She took a long sip from her wine-glass.
“I think he’s having an affair too”, she said. “God, why am I even saying think? I know it.”
She poked at her food with the chopsticks, moving pieces around the plate.
“You don’t like me, do you?”
Dalzon coughed again, deliberately this time. He stooped over in his chair and, pulling a face, pretended to fiddle with his shoe, as if something was stuck inside. As he drifted slowly downwards, she reached over and grabbed his arm.
“Wait”, she said. “I get it. Look, I don’t judge you for wanting that. You’re only a man. But please, can we just talk? You’ll have as much of it as you want, later. I promise.”
He slowly straightened up again, and as the waiter caught his eye, he signalled for the bill. As they waited he gingerly placed his ink-free hand over hers and stroked it as comfortingly as he could. She smiled at him, but her eyes remained sad.
That night as she slept curled around him in his single bed, her bare form gently rising and falling, he reflected. Nothing was immune to change. He’d started off looking for one thing, and in finding it, found something else that he wanted more. It was ironic that one’s aims, once achieved, changed fundamentally in nature. It wasn’t so long ago that the mere thought of glimpsing in his shoe mirror what was now right beside him, exposed in the penumbra, had him losing sleep with excitement. But it hadn’t been long before he’d lost interest in seeing it or touching it, and become interested only in listening to it. And he’d listened all night, as she slept, and taken notes until he himself had fallen asleep. Now he could think only of his new ambitions. He pictured himself standing on a balcony high up in a prestigious part of the city, a concierge calling up to confirm his taxi had arrived to take him wherever he wished to go. She turned her head, let out a rasping snore, and like a bubble pricked with a pin, the picture evaporated.
He pushed her away in irritation. There were no absolute truths. Life did not have to be a struggle and happiness did not, after all, have to be fleeting. He reached over, across the notepad covered with fresh numbers and writing, and turned off the bedside lamp. He drifted into dreams of faraway lands with emerald seas and golden sands, beneath bright blue skies. When he woke in the morning, she was gone. In a momentary panic he looked across to the bedside table; the notepad was still there. Reading directly from the pad, he called his broker and instructed him. This time, everything was to be invested. Every penny.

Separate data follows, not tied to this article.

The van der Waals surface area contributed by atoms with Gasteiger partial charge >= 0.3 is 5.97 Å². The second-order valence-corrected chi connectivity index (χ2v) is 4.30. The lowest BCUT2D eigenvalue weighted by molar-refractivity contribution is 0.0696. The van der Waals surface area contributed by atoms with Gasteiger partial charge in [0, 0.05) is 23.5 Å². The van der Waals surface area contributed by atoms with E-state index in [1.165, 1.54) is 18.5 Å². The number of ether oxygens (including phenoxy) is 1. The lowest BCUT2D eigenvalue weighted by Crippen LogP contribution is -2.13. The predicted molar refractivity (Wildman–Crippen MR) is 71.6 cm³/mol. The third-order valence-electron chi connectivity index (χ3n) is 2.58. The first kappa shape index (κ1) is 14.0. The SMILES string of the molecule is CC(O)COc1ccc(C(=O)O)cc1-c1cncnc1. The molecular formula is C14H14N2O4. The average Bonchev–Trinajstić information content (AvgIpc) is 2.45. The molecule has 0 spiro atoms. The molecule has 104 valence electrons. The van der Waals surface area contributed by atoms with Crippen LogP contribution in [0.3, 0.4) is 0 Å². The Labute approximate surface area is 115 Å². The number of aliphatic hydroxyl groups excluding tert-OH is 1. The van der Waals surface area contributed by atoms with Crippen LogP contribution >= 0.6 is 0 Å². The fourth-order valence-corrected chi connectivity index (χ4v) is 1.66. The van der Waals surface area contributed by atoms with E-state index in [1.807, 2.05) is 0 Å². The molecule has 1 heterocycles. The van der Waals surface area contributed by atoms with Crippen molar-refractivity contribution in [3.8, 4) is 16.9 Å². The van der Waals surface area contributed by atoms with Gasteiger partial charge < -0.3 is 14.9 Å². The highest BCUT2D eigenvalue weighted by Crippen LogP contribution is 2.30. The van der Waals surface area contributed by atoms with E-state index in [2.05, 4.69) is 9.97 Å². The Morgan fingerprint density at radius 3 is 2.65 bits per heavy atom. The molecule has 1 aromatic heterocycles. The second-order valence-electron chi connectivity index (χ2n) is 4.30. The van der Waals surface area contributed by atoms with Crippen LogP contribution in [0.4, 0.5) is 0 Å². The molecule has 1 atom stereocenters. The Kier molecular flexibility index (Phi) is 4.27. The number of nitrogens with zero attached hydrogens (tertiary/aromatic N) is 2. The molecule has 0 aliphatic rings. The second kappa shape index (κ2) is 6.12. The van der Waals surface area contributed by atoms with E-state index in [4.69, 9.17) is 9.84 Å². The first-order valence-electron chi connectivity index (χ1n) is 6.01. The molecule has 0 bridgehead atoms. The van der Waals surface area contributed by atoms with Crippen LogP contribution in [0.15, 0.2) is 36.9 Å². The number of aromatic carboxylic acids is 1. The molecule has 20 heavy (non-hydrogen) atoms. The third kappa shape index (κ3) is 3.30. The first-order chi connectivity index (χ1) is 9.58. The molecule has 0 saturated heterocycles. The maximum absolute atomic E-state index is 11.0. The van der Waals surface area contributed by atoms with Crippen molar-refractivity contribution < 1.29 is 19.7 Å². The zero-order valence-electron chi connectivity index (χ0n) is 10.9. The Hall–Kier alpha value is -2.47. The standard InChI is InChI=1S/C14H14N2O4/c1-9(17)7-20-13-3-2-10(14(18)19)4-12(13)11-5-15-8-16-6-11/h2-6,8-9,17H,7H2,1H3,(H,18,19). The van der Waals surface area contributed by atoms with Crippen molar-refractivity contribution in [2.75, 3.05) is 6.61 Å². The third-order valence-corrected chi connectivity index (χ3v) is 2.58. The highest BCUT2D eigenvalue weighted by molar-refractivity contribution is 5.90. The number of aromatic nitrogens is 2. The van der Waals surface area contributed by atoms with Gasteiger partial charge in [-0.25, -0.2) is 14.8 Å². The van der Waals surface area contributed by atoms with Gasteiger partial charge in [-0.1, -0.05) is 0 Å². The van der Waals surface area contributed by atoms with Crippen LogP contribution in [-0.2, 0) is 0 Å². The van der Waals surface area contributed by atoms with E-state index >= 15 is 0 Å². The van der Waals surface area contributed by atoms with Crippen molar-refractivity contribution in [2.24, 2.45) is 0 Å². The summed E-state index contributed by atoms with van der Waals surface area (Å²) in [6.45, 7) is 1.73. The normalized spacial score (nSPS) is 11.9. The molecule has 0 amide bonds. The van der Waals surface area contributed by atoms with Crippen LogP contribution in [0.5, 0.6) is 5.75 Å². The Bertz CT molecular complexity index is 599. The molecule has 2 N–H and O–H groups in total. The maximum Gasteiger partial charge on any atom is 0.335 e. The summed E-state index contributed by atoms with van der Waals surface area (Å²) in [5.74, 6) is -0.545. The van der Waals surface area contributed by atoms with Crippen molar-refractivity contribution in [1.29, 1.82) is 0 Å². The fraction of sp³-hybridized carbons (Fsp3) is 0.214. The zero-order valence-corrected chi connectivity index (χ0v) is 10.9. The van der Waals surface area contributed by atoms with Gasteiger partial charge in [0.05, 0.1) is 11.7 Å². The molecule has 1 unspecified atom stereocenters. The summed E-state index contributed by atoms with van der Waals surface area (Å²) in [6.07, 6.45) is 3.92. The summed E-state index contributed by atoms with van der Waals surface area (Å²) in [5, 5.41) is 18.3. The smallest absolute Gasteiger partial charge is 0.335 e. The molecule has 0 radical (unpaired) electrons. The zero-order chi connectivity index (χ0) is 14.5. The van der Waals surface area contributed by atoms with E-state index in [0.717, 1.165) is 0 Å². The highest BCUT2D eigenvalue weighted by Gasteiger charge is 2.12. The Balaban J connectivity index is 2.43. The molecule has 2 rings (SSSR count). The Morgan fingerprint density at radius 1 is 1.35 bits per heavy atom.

Autumn passed quickly, and the golden leaves which crunched underfoot were soon replaced by dark brown husks and slush. The days shortened and darkened, and pubs became cosier, their crackling fires offering warm relief from the bitter cold outside, but still Elaine did not return his calls. Every week, he called his broker. The news was never encouraging, but he held out hope that the tide would turn. It had to.
One particularly cold, unforgiving evening, Dalzon took a walk. Harsh rain pricked at his skin like pin-points, and the wind blew hard. He stood on the pavement for a while. He felt his breathing was restricted, and his stomach ached as if he had been winded. Indeed, he wondered if being punched in the stomach by a professional boxer felt any different at all to losing everything one had. He moved closer to the road and stared into the traffic, fighting to keep his composure. As he watched the vehicles go by, he began to compare them and wonder what would take him out most efficiently; a double-decker bus or an HGV. It would depend on the speed, of course. If he was going to do it, he didn’t want the job half-done. The wind and rain spat at him, and he drew his cashmere scarf tighter around his neck.
With his hands in his pockets, his collar up and head down, he forged through Russell Square, past the restaurants and hotels of Bloomsbury, past beggars, addicts, shoppers and drinking students, eventually arriving at Tottenham Court Road underground station. He scanned the ticket hall for station staff, and then, deploying a move he’d used too many times to forget, slipped through the entry barriers behind an elderly man.
He felt a range of emotions as he stepped onto the moving stairway. The anger had mostly subsided. It was hard to be angry when you’d lost everything, although when he got the bad news he’d first accused his broker playing a joke on him, then of making a mistake. It wasn’t anger as much as blind panic at his own impotence and utter helplessness in the face of reality, a reality which yelling at his broker would not change. Then he thought about her. It seemed silly to blame her for something over which she had ostensibly no control or influence. The truth was he’d known she was hurt even as they’d dined in the restaurant. The fact she’d chosen to spend the night with him didn’t change that. But it changed everything else.
As he was carried down the escalator he almost imagined he could feel the cold, hard steel wire running down his right leg. Although many months had gone by, he recognised many of the faces. None of them, of course, recognised him. They all remained wrapped up in their newspapers, their mobile phones, their lives. As he neared the bottom he heard a train rumbling in. A bus or a lorry might fail to do the job, he thought, but the tube wouldn’t; That roaring hundred-ton mass of metal, machinery and human cargo would take care of everything, forever. Afraid of his own thoughts, he turned and stepped onto the upwards escalator. Then he saw her.
She coming down, wearing a black formal jacket over a white shirt. He thought about calling out, then saw the man behind her. Despite the opened newspaper in his hands he was looking directly down. It was clear she was standing as far back as she could on the moving step, her back pressed against him. Her eyes were closed, a faint smile on her lips.